Express Week

“Heneral Luna” Premieres in New York City

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NEW YORK, 30 August 2015 -- Consul General Mario L. de Leon, Jr. joined the Filipino-American community in celebrating National Heroes Day at the screening of the film “Heneral Luna” on August 30, 2015 at the Anthology Film Archives in Lower East Manhattan.  The movie played to a capacity crowd of Filipino-American community members as well as Philippine history buffs and film enthusiasts.


In his opening remarks, the Consul General recalled how historians always regarded General Antonio Luna as the most brilliant of the Filipino military officers during the Philippine-American War. As described in history texts, General Luna  was a military officer gifted with a quick mind but burdened with an equally quick temper which often caused conflict within the revolutionaries’ ranks, including the then-Secretary of Foreign Affairs, Apolinario Mabini and even President  Aguinaldo himself.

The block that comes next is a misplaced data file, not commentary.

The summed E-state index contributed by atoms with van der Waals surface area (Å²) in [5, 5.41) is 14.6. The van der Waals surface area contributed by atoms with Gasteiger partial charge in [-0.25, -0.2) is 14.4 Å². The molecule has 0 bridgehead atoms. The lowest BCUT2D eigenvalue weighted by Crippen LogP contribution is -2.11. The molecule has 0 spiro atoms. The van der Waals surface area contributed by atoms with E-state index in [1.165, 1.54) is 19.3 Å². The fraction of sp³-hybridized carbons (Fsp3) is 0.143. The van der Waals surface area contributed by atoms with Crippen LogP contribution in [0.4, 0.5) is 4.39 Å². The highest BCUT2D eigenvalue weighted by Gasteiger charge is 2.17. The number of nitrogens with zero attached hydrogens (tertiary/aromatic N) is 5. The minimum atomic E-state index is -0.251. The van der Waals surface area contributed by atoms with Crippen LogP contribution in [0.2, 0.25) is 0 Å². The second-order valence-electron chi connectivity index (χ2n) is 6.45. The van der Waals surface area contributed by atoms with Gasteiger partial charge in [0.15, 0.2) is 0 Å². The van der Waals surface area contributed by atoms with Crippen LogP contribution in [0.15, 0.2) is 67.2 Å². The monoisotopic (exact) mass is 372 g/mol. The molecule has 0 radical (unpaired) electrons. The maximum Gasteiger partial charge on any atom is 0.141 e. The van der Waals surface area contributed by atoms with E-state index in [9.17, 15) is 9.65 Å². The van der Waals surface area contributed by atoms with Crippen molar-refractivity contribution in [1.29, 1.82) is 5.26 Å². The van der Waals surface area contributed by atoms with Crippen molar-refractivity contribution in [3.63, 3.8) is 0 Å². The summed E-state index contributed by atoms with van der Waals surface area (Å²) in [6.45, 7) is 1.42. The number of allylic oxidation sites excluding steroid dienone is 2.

“I share the view of the writer and the producer of the film, Ed Rocha, that the film will rekindle a deeper sense of appreciation for Filipino history and culture and with the hope that it will inspire a cultural awakening, especially with the younger generations of Filipinos”, stated Consul General de Leon.  

The movie impressed the Filipino-American viewers, young and old, as it portrayed a patriotic, blunt and poetic Heneral Luna. “The film “Heneral Luna’ is compelling as it exposes Luna’s heroism through his confrontational anti heroism acts”, commented the viewers.  “A significant and powerful film that must be watched, especially by the younger ones” added a community leader.

The Consul General commended the Filipino community organizers for making the film screening a reality in New York, and expressed appreciation as well to writer and co-producer  Ed Rocha and Francisco Ortigas  and its Director Mr. Jerrold Tarog for sharing the film to the audience through its  advance screening in New York.


During the talk back, Mr. Luis Francia, Hunter University History Professor and  author of “A History of the Philippines From Indios Bravos to Filipinos”, noted  how rich  the Philippines has with stories that still need to be told by the film makers. He also highlighted the tribalism that led to grave divisions in the revolutionary movement  which led to assassinations of Antonio Luna, Andres Bonifacio and others which were crucial in the revolution’s eventual defeat. He opined that such mentality remained a challenge in the Philippines today. 

The Filipino Express

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